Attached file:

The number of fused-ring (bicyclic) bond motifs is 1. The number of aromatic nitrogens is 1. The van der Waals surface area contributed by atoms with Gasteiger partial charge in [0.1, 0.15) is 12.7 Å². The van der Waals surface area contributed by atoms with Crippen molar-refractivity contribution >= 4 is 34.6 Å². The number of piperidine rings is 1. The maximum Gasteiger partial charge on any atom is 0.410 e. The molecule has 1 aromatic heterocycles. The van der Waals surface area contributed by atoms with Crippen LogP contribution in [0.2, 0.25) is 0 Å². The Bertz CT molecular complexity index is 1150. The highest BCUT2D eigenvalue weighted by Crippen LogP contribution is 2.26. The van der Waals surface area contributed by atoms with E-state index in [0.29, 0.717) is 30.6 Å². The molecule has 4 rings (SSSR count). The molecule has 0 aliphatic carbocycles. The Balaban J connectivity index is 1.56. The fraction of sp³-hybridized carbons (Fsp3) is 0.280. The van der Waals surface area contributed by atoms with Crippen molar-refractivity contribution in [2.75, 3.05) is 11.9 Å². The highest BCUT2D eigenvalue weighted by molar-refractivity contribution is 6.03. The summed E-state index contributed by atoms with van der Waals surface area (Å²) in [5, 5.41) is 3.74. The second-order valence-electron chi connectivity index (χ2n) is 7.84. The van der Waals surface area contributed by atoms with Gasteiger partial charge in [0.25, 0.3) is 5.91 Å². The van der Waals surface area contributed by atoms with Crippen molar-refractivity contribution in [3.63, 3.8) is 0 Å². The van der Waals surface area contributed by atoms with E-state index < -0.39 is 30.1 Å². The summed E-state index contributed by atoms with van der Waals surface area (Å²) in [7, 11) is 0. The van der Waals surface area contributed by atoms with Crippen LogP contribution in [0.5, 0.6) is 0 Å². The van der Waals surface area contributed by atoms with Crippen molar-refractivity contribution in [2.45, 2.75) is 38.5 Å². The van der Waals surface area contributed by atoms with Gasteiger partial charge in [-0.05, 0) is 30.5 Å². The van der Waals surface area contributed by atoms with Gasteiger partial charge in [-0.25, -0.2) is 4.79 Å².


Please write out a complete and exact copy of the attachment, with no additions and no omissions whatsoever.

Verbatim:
The number of fused-ring (bicyclic) bond motifs is 1. The number of aromatic nitrogens is 1. The van der Waals surface area contributed by atoms with Gasteiger partial charge in [0.1, 0.15) is 12.7 Å². The van der Waals surface area contributed by atoms with Crippen molar-refractivity contribution >= 4 is 34.6 Å². The number of piperidine rings is 1. The maximum Gasteiger partial charge on any atom is 0.410 e. The molecule has 1 aromatic heterocycles. The van der Waals surface area contributed by atoms with Crippen LogP contribution in [0.2, 0.25) is 0 Å². The Bertz CT molecular complexity index is 1150. The highest BCUT2D eigenvalue weighted by Crippen LogP contribution is 2.26. The van der Waals surface area contributed by atoms with E-state index in [0.29, 0.717) is 30.6 Å². The molecule has 4 rings (SSSR count). The molecule has 0 aliphatic carbocycles. The Balaban J connectivity index is 1.56. The fraction of sp³-hybridized carbons (Fsp3) is 0.280. The van der Waals surface area contributed by atoms with Crippen molar-refractivity contribution in [2.75, 3.05) is 11.9 Å². The highest BCUT2D eigenvalue weighted by molar-refractivity contribution is 6.03. The summed E-state index contributed by atoms with van der Waals surface area (Å²) in [5, 5.41) is 3.74. The second-order valence-electron chi connectivity index (χ2n) is 7.84. The van der Waals surface area contributed by atoms with Gasteiger partial charge in [0.25, 0.3) is 5.91 Å². The van der Waals surface area contributed by atoms with Crippen molar-refractivity contribution in [3.63, 3.8) is 0 Å². The van der Waals surface area contributed by atoms with E-state index < -0.39 is 30.1 Å². The summed E-state index contributed by atoms with van der Waals surface area (Å²) in [7, 11) is 0. The van der Waals surface area contributed by atoms with Crippen LogP contribution in [0.5, 0.6) is 0 Å². The van der Waals surface area contributed by atoms with Crippen molar-refractivity contribution in [2.45, 2.75) is 38.5 Å². The van der Waals surface area contributed by atoms with Gasteiger partial charge in [-0.05, 0) is 30.5 Å². The van der Waals surface area contributed by atoms with Gasteiger partial charge in [-0.25, -0.2) is 4.79 Å².